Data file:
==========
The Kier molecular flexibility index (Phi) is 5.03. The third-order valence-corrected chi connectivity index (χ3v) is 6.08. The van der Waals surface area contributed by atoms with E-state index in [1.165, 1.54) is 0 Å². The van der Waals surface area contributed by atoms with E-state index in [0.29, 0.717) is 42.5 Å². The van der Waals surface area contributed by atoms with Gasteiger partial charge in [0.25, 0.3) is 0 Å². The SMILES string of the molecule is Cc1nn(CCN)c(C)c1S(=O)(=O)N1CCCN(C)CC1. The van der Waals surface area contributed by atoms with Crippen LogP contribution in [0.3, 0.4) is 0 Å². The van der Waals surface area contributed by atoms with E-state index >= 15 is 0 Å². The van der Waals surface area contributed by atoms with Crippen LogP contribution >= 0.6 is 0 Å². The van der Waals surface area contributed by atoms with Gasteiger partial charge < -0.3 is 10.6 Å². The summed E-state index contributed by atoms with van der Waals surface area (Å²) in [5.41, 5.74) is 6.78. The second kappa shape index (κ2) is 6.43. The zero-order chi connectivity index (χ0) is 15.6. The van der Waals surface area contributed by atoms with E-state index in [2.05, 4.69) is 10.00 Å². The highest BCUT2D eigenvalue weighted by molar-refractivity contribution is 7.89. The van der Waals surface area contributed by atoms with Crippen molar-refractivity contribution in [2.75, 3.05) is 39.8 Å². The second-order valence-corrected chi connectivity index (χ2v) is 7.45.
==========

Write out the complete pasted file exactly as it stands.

The Kier molecular flexibility index (Phi) is 5.03. The third-order valence-corrected chi connectivity index (χ3v) is 6.08. The van der Waals surface area contributed by atoms with E-state index in [1.165, 1.54) is 0 Å². The van der Waals surface area contributed by atoms with E-state index in [0.29, 0.717) is 42.5 Å². The van der Waals surface area contributed by atoms with Gasteiger partial charge in [0.25, 0.3) is 0 Å². The SMILES string of the molecule is Cc1nn(CCN)c(C)c1S(=O)(=O)N1CCCN(C)CC1. The van der Waals surface area contributed by atoms with Crippen LogP contribution in [0.3, 0.4) is 0 Å². The van der Waals surface area contributed by atoms with E-state index >= 15 is 0 Å². The van der Waals surface area contributed by atoms with Crippen LogP contribution >= 0.6 is 0 Å². The van der Waals surface area contributed by atoms with Gasteiger partial charge < -0.3 is 10.6 Å². The summed E-state index contributed by atoms with van der Waals surface area (Å²) in [5.41, 5.74) is 6.78. The second kappa shape index (κ2) is 6.43. The zero-order chi connectivity index (χ0) is 15.6. The van der Waals surface area contributed by atoms with E-state index in [2.05, 4.69) is 10.00 Å². The highest BCUT2D eigenvalue weighted by molar-refractivity contribution is 7.89. The van der Waals surface area contributed by atoms with Crippen molar-refractivity contribution in [2.75, 3.05) is 39.8 Å². The second-order valence-corrected chi connectivity index (χ2v) is 7.45.